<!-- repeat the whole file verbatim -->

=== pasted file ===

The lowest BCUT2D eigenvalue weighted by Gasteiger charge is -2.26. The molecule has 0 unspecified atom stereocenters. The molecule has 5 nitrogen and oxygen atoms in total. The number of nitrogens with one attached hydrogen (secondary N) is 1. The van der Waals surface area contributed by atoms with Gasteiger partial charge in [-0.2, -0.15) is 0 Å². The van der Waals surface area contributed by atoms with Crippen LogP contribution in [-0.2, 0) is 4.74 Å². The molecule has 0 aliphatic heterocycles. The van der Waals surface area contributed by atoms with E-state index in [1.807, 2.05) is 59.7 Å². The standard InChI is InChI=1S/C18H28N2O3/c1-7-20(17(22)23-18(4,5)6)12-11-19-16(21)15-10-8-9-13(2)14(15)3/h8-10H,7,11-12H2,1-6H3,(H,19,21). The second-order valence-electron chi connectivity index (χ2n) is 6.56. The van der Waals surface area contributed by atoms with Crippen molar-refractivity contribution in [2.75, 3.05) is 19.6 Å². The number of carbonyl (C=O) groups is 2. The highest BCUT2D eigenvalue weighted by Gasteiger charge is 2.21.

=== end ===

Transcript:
The lowest BCUT2D eigenvalue weighted by Gasteiger charge is -2.26. The molecule has 0 unspecified atom stereocenters. The molecule has 5 nitrogen and oxygen atoms in total. The number of nitrogens with one attached hydrogen (secondary N) is 1. The van der Waals surface area contributed by atoms with Gasteiger partial charge in [-0.2, -0.15) is 0 Å². The van der Waals surface area contributed by atoms with Crippen LogP contribution in [-0.2, 0) is 4.74 Å². The molecule has 0 aliphatic heterocycles. The van der Waals surface area contributed by atoms with E-state index in [1.807, 2.05) is 59.7 Å². The standard InChI is InChI=1S/C18H28N2O3/c1-7-20(17(22)23-18(4,5)6)12-11-19-16(21)15-10-8-9-13(2)14(15)3/h8-10H,7,11-12H2,1-6H3,(H,19,21). The second-order valence-electron chi connectivity index (χ2n) is 6.56. The van der Waals surface area contributed by atoms with Crippen molar-refractivity contribution in [2.75, 3.05) is 19.6 Å². The number of carbonyl (C=O) groups is 2. The highest BCUT2D eigenvalue weighted by Gasteiger charge is 2.21.